Lunuganga Geoffrey Bawa’s Country Estate


Lunuganga Geoffrey Bawa's Country Estate is placed and shows the soul of Geoffrey Bawa, the acclaimed Sri Lankan architect.
From the middle of the estate, turn to the south, and a broad swathe of the green field, fringed by bushes, grows smoothly upwards to Cinnamon Hill. Ahead, the lake glimmers and draws the eye to the hills in the background. Turn to the north, and a brilliant azure range of water and sky swings into the picture. Here, the edge of the land slopes away in an impressive cliff to show a water garden filled with wildflowers and beautiful rice paddies.
Elements of Italian Renaissance landscapes, English decoration, Japanese garden art, & the water gardens of ancient Sri Lanka have combined classic Greco-Roman statues pose insouciantly, and fantastic bacchanalian sculptures look from tangles of underbrush. Lunuganga is an encounter of most marvellous artistic pleasure and remains Bawa's most expensive piece and evidence.

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History of Lunuganga Estate

The Lunuganga Estate was once a cinnamon estate during the Dutch era and later became a rubber plantation under British rule. In 1948, the estate's tiny house was rented out to the local tax collector. Then, in 1949, Geoffrey Bawa, a newly qualified lawyer, purchased it intending to convert it into a weekend house and create a tropical version of a European Renaissance garden.

Bawa named the estate Lunuganga, which means Salt River, in Sinhala, and after realizing his lack of architectural knowledge, he returned to England to study architecture. After qualifying as an architect, he returned to Ceylon in 1958 and joined the architectural practice of Edwards, Reid, and Beggs.

Over the next forty years, Bawa continued to develop the house and gardens at Lunuganga until his death in May 2003. His ashes were buried on the estate's Cinnamon Hill. The house and gardens feature works by artists such as Donald Friend and Laki Senanayake and artifacts from Asia and Europe.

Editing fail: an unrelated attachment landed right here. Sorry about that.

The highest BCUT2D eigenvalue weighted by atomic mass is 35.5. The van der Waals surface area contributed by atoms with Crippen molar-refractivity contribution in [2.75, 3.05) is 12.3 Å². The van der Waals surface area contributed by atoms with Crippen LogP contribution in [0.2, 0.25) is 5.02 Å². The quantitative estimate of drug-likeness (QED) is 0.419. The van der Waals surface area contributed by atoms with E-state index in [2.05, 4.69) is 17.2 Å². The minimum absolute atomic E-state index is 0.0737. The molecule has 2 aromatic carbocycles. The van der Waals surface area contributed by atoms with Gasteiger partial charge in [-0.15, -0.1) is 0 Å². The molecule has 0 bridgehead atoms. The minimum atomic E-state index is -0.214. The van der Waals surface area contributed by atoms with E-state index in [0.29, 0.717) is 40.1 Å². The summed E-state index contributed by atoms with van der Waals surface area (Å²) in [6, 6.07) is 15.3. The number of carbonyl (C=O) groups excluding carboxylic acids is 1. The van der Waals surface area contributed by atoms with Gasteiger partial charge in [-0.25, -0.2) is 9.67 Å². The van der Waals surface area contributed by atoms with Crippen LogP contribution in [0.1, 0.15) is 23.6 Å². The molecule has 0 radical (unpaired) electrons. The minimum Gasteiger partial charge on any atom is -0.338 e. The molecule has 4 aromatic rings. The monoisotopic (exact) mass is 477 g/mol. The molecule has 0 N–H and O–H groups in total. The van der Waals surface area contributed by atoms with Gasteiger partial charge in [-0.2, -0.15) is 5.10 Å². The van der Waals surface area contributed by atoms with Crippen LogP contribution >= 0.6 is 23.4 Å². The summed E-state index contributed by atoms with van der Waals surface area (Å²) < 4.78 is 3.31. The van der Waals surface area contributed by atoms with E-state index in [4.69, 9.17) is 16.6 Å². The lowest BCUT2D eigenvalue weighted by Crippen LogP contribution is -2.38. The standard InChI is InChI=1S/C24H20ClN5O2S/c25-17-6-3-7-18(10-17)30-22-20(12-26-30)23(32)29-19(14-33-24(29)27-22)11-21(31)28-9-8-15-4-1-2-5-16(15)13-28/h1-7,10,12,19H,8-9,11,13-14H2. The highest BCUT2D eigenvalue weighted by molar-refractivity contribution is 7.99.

Lunuganga Estate Design

Geoffrey Bawa's design for the Lunuganga Estate is a unique blend of modernist and traditional Sri Lankan design elements. The estate is set within a natural landscape of hills, lakes, and forests, and Bawa worked to create a design that seamlessly blended with this environment.

One of the most notable features of the estate is the series of themed gardens that Bawa created. Each Garden represents a different aspect of Sri Lankan culture and design, and they are arranged to make sense of discovery and exploration for visitors.

The Entrance Garden is the first garden visitors encounter, and it is designed to create a sense of arrival and transition from the outside world to the estate. The Garden features a large lawn surrounded by tall trees and shrubs and a small pond that reflects the surrounding greenery.

The Water Garden is located near the entrance, and it features a series of pools and fountains that create a tranquil and reflective space. The Garden is designed to represent the importance of water in Sri Lankan culture, and it is surrounded by lush tropical foliage.

The Italian Garden is a more formal space, with symmetrical paths and manicured lawns. It is designed to reflect Bawa's travels to Italy, where he studied classical design and architecture.

The Butterfly Garden is a colourful and whimsical space filled with flowering plants and shrubs that attract butterflies and other pollinators. The Garden represents the importance of nature and biodiversity in Sri Lankan culture.

The Spice Garden is another themed garden featuring a collection of plants and herbs used in Sri Lankan cuisine and medicine. The Garden is designed to educate visitors about the importance of spices and herbs in Sri Lankan culture, and it includes a small pond and waterfall.

In addition to the themed gardens, the Lunuganga Estate also includes several buildings that reflect Bawa's unique style of architecture. The main house is a colonial-era bungalow renovated and adapted to Bawa's modernist design principles. The guest house and library are newer buildings designed and built by Bawa to complement the main house and blend with the surrounding landscape.

Overall, the Lunuganga Estate is a masterful example of how modernist design principles can be blended with traditional design elements to create a unique and harmonious space.

The Importance of Lunuganga Estate in the World of Architecture